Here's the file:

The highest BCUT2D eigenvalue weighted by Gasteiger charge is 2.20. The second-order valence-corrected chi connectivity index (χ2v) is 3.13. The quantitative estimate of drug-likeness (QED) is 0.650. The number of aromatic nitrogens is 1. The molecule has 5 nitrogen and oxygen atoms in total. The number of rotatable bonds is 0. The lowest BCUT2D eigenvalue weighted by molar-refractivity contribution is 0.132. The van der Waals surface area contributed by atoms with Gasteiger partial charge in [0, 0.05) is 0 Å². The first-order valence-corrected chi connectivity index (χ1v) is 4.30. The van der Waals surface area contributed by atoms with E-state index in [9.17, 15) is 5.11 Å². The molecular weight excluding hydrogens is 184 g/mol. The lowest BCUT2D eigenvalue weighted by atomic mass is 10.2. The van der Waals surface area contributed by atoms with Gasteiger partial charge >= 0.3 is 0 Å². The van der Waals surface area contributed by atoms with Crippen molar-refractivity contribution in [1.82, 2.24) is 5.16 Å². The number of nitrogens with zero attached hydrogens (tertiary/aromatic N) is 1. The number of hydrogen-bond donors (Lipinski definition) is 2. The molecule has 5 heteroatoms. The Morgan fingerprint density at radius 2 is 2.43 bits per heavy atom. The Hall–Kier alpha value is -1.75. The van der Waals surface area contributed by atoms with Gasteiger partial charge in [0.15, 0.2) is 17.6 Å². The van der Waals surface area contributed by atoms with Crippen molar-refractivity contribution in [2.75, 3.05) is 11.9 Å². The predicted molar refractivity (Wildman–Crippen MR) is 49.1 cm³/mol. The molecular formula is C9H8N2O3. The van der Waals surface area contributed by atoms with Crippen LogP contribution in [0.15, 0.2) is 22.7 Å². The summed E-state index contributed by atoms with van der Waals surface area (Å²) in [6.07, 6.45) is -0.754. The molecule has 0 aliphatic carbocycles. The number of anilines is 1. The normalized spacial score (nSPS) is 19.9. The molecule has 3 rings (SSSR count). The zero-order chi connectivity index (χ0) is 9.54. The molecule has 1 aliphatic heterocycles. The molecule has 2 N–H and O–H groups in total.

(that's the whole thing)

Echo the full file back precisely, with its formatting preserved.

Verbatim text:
The highest BCUT2D eigenvalue weighted by Gasteiger charge is 2.20. The second-order valence-corrected chi connectivity index (χ2v) is 3.13. The quantitative estimate of drug-likeness (QED) is 0.650. The number of aromatic nitrogens is 1. The molecule has 5 nitrogen and oxygen atoms in total. The number of rotatable bonds is 0. The lowest BCUT2D eigenvalue weighted by molar-refractivity contribution is 0.132. The van der Waals surface area contributed by atoms with Gasteiger partial charge in [0, 0.05) is 0 Å². The first-order valence-corrected chi connectivity index (χ1v) is 4.30. The van der Waals surface area contributed by atoms with E-state index in [9.17, 15) is 5.11 Å². The molecular weight excluding hydrogens is 184 g/mol. The lowest BCUT2D eigenvalue weighted by atomic mass is 10.2. The van der Waals surface area contributed by atoms with Gasteiger partial charge >= 0.3 is 0 Å². The van der Waals surface area contributed by atoms with Crippen molar-refractivity contribution in [1.82, 2.24) is 5.16 Å². The number of nitrogens with zero attached hydrogens (tertiary/aromatic N) is 1. The number of hydrogen-bond donors (Lipinski definition) is 2. The molecule has 5 heteroatoms. The Morgan fingerprint density at radius 2 is 2.43 bits per heavy atom. The Hall–Kier alpha value is -1.75. The van der Waals surface area contributed by atoms with Gasteiger partial charge in [0.15, 0.2) is 17.6 Å². The van der Waals surface area contributed by atoms with Crippen molar-refractivity contribution in [2.75, 3.05) is 11.9 Å². The predicted molar refractivity (Wildman–Crippen MR) is 49.1 cm³/mol. The molecular formula is C9H8N2O3. The van der Waals surface area contributed by atoms with Crippen LogP contribution in [0.15, 0.2) is 22.7 Å². The summed E-state index contributed by atoms with van der Waals surface area (Å²) in [6.07, 6.45) is -0.754. The molecule has 0 aliphatic carbocycles. The number of anilines is 1. The normalized spacial score (nSPS) is 19.9. The molecule has 3 rings (SSSR count). The zero-order chi connectivity index (χ0) is 9.54. The molecule has 1 aliphatic heterocycles. The molecule has 2 N–H and O–H groups in total.